Is there anything Harry Shum Jr. can’t do?! Whether he’s dancing, singing, choreographing, or acting (and usually he’s doing some of those in tandem), it’s difficult not to be instantly drawn into his performative sphere. He’s a magnetic force with which to be reckoned, recently in one of the most memorable scenes in Crazy Rich Asians, and as the all-too-human (yet only half-human) Magnus Bane on Freeform’s Shadowhunters: The Mortal Instruments. We’ve been an admirer of his work for a long while, so it was a pleasure to chat with the multi-talented star on the phone recently ahead of Shadowhunters‘ return to TV tonight.
The following is a condensed and edited version of our chat with the delightful Harry Shum Jr.
Brief Take: What does playing Magnus Bane represent for you?
Harry Shum Jr: Magnus Bane, he’s such a special character, and when I signed on to do it I gravitated towards him, something about him spoke to me. I think the fact that this guy is unapologetically who he is, he’s a bisexual character and he’s of Asian descent and also he’s a warlock. I mean there’s so many things that you can’t pin him down and it makes him like a unicorn; it makes him unique and in such a positive manner. And obviously what comes of it, even with his confidence, there’s still mental health issues, there’s a past which he still hasn’t dealt with. And along with that, I think there’s a clip of saying that him without having eyeliner is like a zebra without stripes. [chuckles] It’s funny because he makes light of it, but at the same time, there’s still that other mask that he has that he is trying to unmask and trying to figure out, even after all these years. Which is why I think that the fans and the audience really hold on to him, because even with someone who has lived that long, still grappling with these issues, it’s nice to know that he’s still human. Even though he’s half-demon, half-human, he’s still human, and those are qualities that will never I guess fully fix, and it’s a process of life.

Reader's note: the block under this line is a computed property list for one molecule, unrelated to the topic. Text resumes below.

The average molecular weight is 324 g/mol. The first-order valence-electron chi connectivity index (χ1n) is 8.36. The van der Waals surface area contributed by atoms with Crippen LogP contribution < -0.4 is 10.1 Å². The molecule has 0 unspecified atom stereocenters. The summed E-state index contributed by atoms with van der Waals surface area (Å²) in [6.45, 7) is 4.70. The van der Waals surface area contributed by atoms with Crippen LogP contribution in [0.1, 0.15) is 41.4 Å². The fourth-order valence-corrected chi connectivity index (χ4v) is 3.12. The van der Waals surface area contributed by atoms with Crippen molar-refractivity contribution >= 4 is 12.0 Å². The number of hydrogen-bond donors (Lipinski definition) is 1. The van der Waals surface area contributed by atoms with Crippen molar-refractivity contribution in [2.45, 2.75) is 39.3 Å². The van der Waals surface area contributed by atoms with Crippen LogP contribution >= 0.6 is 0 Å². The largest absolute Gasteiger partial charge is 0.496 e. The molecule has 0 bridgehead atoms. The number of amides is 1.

BT: To what do you attribute the Shadowhunters cast’s palpable chemistry (on and off screen)?
HSJ: I think that one of them is luck, lucky to have this cast be assembled. I think that sometimes when you start a show, the fear sometimes is “is the chemistry going to be there?” or “are the actors going to get along?” and we’ve been very fortunate to have those things—the chemistry’s there and also everyone’s so respectful and extremely talented. So I think that when you have the combination of that and just good people with good hearts, it’s nice to see the outside see that as well and get to take that in, along with what you would see on social media and also in interviews and also on screen. Like with Kat McNamara—she is one of the sweetest people that I have ever met and I’m so happy for her success and the growth of the show from season 1 until now.